It appeared to be a win/win.
This was actually the basis for the Hague Conventions, which enforced the use of FMJ bullets rather than expanding or soft-pointed “dum dum” bullets. The Americans and the British were the only two nations to vote against the measure.
The Americans had fought against the new style FMJ bullets during the Spanish-American War, and found the decreased lethality concerning (though appreciated the increased range and accuracy). The British, on the other hand, were frustrated by the lack of performance they perceived with the FMJ bullets while fighting in India.
The soft-point “dum dum” type of bullet they came to favor came from that conflict, where they snipped the tips off of FMJ bullets to expose the soft lead core and improve deformation.
This is less relevant to our discussion today since infection is something that causes problems later on and doesn’t immediately stop a threat.
Dr. Kocher proved that bullets, especially wider flatter ones, could drag harmful bacteria into a wound with them. This bacteria could come from anywhere, such as the skin or clothing, but that’s not why this was an important discovery.
At the time, most of the world assumed that the temperature of the bullet in flight was high enough to sterilize the surface of the projectile.
The Le Garde-Thompson Tests
In 1904, the US Army undertook a study in handgun ballistics. They assigned the project to infantry Colonel John T. Thompson and Major Louis Anatole LaGarde of the Medical Corps.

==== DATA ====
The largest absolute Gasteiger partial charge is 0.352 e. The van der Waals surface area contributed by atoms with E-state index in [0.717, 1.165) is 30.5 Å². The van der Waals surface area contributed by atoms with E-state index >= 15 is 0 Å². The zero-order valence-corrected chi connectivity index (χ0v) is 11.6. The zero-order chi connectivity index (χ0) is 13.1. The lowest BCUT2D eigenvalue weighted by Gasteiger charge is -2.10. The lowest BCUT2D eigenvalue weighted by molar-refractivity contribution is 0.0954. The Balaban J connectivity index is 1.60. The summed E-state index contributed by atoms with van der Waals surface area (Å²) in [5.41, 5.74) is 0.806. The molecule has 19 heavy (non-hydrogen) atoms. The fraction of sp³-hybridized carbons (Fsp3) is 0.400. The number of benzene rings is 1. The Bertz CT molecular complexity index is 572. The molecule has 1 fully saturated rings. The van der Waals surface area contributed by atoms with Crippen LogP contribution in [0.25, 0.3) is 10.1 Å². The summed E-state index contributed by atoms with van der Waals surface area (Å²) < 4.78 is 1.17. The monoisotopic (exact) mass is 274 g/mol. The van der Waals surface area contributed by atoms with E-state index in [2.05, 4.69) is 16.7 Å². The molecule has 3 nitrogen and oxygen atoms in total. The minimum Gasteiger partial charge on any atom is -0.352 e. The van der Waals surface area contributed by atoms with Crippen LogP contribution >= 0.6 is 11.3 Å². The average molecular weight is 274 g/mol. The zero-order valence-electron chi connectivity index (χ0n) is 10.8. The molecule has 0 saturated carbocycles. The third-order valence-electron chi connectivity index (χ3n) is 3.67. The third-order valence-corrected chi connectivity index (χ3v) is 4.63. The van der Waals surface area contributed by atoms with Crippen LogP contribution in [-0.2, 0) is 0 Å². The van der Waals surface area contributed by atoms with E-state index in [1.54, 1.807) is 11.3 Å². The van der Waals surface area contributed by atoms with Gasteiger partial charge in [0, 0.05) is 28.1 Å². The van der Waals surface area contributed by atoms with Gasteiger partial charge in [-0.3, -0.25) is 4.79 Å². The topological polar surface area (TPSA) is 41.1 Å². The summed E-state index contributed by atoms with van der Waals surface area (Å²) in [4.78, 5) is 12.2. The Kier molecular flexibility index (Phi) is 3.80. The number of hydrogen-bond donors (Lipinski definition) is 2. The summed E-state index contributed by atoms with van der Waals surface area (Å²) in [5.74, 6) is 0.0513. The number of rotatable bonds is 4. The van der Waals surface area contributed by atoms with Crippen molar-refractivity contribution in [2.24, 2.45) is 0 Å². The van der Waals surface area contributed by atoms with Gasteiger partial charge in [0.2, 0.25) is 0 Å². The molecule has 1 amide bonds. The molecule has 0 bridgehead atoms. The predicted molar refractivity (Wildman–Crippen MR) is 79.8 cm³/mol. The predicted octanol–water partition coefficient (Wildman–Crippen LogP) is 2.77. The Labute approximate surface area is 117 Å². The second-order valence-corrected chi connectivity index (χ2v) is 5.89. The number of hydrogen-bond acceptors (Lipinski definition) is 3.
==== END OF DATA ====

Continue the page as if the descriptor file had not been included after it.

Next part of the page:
To execute the tests, they shot several livestock animals with handguns in a variety of calibers. Some of these included the 9mm Luger, .45 ACP, .38 Long Colt, and .455 Webley.
Their conclusions were pretty straight forward:
The board was of the opinion that a bullet, which will have the shock effect and stopping effect at short ranges necessary for a military pistol or revolver, should have a caliber not less than .45. … None of the full-jacketed or metal-patch bullets (all of which were less than cal. . 45) showed the necessary shock effect or stopping power for a service weapon….
We are not acquainted with any bullet fired from a hand weapon that will stop a determined enemy when the projectile traverses soft parts alone. The requirements of such a bullet would need to have a sectional area like that of a 3-inch solid shot the recoil from which when used in hand weapons would be prohibitive. …
Finally the Board reached the conclusion that the only safeguard at close encounters is a well-directed rapid fire from nothing less than a .45-caliber weapon. With this end in view soldiers should be drilled to fire at moving targets until they have attained proficiency as marksmen.
Pay attention to the “shock effect” and “stopping power” statements. These are important later on.
The big takeaway from this experiment, according to a doctoral thesis by Nicholas Maiden for The University of Adelaide in Australia, was that the most important element of ballistic wounding was the permanent cavity. This is the tissue actually cut, crushed, and destroyed as the bullet passes through.
1930: The Work of R.H. Kent
Robert Kent of the Aberdeen’s Ballistic Research Laboratory published a little-known report in 1930. I’ve covered this particular report in before, so I won’t go into the gritty details gain.
The big take away is that everyone still believed that kinetic energy transfer was a primary terminal ballistics wounding mechanism for rifles. Kent theorized that a smaller and faster projectile could transfer an equivalent amount of kinetic energy to a target as a larger slower projectile.
If this was true, he surmised, then soldiers could carry more ammunition, lighter rifles, and be more effective on the battlefield than using traditional full-sized battle rifles.
If you’ve read my series on the Small Caliber High-Velocity program, then you know that this theory ultimately prevailed and resulted in the US Military adopting the M16 rifle chambered in a lightweight 55gr projectile known as M193.